“What we found across all the studies is men were always less willing to work with a woman who had attempted to negotiate than with a woman who did not,” Bowles said. “They always preferred to work with a woman who stayed mum. But it made no difference to the men whether a guy had chosen to negotiate or not.”

In this study, Bowles and her colleagues divided 119 volunteers at random into different groups and provided them with descriptions of male or female candidates who tried to negotiate a higher starting salary for a hypothetical job, along with descriptions of applicants who accepted the offered salary. The volunteers were asked to decide whether they would hire the candidates — who were all described as exceptionally talented and qualified. While both men and women were penalized for negotiating, Bowles found that the negative effect for women was more than twice as large as that for men.

A couple things about that. I don’t doubt that this phenomenon exists. The good news is making women negotiating the new normal can change perceptions of it, thereby encouraging more negotiating and allowing the good cycle to continue. And, with women outnumbering men on college campuses, taking issue with women who negotiate will get more and more detrimental to doing business.

The discrepancy is unfair, but learning to deal with it is a reality, and a great negotiating skill. Why? Because all negotiating requires, not just aggression, but social IQ. Knowing what you’re worth, whether anyone else agrees, who you’re dealing with, and how that affects where to push is what it’s all about. Such cues can also tell you when not to push too hard. For instance when you get the unenviable feeling many current college grads are getting: “Hm, the economy is really bad. There are a thousand other resumes in that pile. Maybe I shouldn’t bluff my way into oblivion.” There’s a Carnegie Mellon academy for negotiating mentioned in the article that I’d, erm, attempt to negotiate the price down on.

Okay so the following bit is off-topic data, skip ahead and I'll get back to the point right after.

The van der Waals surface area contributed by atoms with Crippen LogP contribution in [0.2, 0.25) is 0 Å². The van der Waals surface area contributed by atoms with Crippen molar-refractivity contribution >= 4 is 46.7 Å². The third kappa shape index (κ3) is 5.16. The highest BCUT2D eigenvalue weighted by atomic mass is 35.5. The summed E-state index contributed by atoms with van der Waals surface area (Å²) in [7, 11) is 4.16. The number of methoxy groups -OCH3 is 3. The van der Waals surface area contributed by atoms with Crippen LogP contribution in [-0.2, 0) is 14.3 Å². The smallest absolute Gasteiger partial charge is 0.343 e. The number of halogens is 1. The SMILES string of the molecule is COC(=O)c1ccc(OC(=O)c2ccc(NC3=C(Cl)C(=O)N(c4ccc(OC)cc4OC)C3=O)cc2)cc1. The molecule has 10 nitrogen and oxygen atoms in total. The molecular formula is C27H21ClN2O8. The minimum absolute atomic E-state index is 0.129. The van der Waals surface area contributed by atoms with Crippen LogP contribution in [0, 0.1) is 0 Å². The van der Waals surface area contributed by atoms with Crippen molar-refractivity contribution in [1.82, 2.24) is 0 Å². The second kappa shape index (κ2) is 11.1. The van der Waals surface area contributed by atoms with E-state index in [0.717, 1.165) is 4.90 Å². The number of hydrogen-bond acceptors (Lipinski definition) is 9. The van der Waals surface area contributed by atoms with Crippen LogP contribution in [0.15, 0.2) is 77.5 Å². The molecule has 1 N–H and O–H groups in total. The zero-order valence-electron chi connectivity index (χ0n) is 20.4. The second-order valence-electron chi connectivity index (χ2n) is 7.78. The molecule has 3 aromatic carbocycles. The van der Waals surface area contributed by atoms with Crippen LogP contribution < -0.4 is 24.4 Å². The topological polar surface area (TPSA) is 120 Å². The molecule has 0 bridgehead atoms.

I have a group of close friends and family who help me make career decisions. I have a great friend who negotiates for a living, and grabs my helmet, pumps me up, and in the past, has sent me onto the field ready to go. I’m no expert, but it’s just a great life skill to get yourself comfortable with a bit of haggling, man or woman. When I talk to young women about their careers, I’m not telling them to go all mergers and acquisitions on everyone, but doing some basic research and knowing basic skills can be a beautiful, powerful thing for beautiful, powerful women. It’s fun to see them get a twinkle in their eyes when they realize that.

Exit question (Allahpundit™): How long before we come full circle and have to start targeting these seminars to young men?

The good news is that all of these things can be learned. In 2003, when Professor Babcock was conducting research for her book, she surveyed Carnegie Mellon graduates of the management school, determining that 13 percent of women had negotiated the salaries in the jobs they’d accepted, versus 52 percent of men. Four years later, after a lengthy book tour and talking relentlessly about these issues on campus, she found that the numbers had flipped: 68 percent of women negotiated, versus 65 percent of men.